@Ashwini Chaudhary: my expected output is for listNew to be saved into listPrevious, so listPrevious should show listNew's elements but without writing the elements that are the same -- in the example's case, the first "some" would not require a write. –  Danny Oct 9 '12 at 22:20

4 Answers 4

up vote 3 down vote accepted

From you C code I have created the following. Hopefully it does what you want:

for i in range(len(listNew)):
    # Have we exceeded the previous list's length? Time to just write data in.
    if i >= len(listPrevious):
        listPrevious.append(listNew[i])
        continue

    if listNew[i] != listPrevious[i]:
        listPrevious[i] = listNew[i]
share|improve this answer
    
Adapting this for my code pretty much did it. Thanks! Also credit to @Colleen, who pretty much suggested this approach and made me inclined to see the parallel when you directly said "From your C code...". –  Danny Oct 9 '12 at 22:38

If you want to iterate in order with indexes you need enumerate:

for idx, item in enumerate(mylist):
  # idx is the 0-indexed value where item resides in mylist.

If you want to iterate over pairs of things in python you use zip:

for a, b in zip(newlist, oldlist):
  # items a and b reside at the same index in their respective parent lists.

You can combine the approaches:

for idx, (a, b) in enumerate(zip(newlist, oldlist)):
  # here you have everything you probably need, based on what I can 
  # tell from your question.

Depending on your data sets, you may also look at the additional functions in the itertools module, specifically izip_longest.

share|improve this answer
    
I'll give it a try. In your personal opinion, is itertools good on performance and size? –  Danny Oct 9 '12 at 22:28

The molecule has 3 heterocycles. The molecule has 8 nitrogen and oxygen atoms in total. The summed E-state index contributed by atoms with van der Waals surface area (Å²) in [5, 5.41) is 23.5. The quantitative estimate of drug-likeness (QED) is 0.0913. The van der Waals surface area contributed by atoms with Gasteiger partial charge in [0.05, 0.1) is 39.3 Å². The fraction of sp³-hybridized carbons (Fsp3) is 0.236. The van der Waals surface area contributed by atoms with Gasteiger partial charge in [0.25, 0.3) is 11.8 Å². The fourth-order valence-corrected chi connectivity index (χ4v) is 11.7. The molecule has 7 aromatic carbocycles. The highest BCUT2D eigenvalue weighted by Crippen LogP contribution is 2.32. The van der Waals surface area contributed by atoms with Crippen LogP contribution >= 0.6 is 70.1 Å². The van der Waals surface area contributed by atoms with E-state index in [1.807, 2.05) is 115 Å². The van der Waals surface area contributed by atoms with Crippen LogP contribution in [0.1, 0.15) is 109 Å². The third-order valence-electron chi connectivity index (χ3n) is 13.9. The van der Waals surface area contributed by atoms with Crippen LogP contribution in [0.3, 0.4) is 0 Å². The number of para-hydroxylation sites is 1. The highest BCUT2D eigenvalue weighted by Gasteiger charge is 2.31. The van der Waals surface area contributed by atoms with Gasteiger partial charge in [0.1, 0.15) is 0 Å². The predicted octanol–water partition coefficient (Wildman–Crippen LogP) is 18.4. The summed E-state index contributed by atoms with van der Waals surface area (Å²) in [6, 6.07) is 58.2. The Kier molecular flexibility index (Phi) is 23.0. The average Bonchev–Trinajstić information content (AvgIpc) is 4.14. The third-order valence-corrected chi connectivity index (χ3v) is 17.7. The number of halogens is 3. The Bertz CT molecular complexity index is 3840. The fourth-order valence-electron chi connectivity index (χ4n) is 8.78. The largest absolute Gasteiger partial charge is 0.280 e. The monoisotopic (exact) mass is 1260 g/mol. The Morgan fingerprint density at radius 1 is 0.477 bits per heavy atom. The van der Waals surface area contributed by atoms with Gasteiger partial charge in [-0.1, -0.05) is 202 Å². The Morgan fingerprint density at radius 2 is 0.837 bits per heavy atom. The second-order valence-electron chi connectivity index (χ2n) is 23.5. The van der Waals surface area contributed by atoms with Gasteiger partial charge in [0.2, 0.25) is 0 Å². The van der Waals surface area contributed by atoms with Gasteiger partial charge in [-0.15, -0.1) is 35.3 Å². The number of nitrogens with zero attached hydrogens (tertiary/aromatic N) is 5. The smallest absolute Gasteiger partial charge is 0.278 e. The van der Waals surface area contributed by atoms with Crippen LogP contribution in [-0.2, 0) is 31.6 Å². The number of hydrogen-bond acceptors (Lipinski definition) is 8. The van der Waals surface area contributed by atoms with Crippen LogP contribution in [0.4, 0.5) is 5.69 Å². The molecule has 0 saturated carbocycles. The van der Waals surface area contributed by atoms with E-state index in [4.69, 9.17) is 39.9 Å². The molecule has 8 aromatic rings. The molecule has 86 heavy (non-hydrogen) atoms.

2  
@Danny For all intents and purposes, the more objects you need to deal with, the better itertools gets. –  kreativitea Oct 9 '12 at 22:56
    
Fantastic to know. I'm only getting started with Python, due to my also-recent usage of Google App Engine. Thanks! –  Danny Oct 9 '12 at 23:03

Python's list methods actually do provide all of the capabilities you think it doesn't (the last code sample is equivalent to your example code):

  1. the means to get elements by index without removing it (pop method)

    >>> data = ['a', 'b', 'c']
    >>> data[1]        # accessing an element by index
    'b'
    
  2. the means to get the index of an element by exact value and positioning, since I have duplicates (in the above code, using list.index("some") would return the first index in listPrevious though I'm actually looking at the last element in listNew)

    >>> data = ['a', 'b', 'c', 'b', 'a']
    >>> data.index('a')     # without a start arg, call finds the first index
    0
    >>> data.index('a', 1)  # you can find later indices by giving a start index
    4
    
  3. the means to iterate through my lists beyond the length of one of the lists (zip() doesn't iterate beyond the length of the smaller list, it seems).

    for i, item in enumerate(listNew):    # loops over indices and values
        if i >= len(listPrevious):
            listPrevious.append(item)
            continue
    
        if item != listPrevious[i]:
            listPrevious[i] = item
    
share|improve this answer
    
Thanks for clarifying that the "by index without removing" is possible, by index. Having the syntax and explanation here is useful, so have an upvote! –  Danny Oct 9 '12 at 22:39

Is the item's position important?

If not simply do this::

for n in NewList:
    if n not in OldList:
        OldList.append(n)
        process(n)
share|improve this answer
    
Yes, the item's position is important. Thanks! I'll reformat the question to denote that. –  Danny Oct 9 '12 at 22:27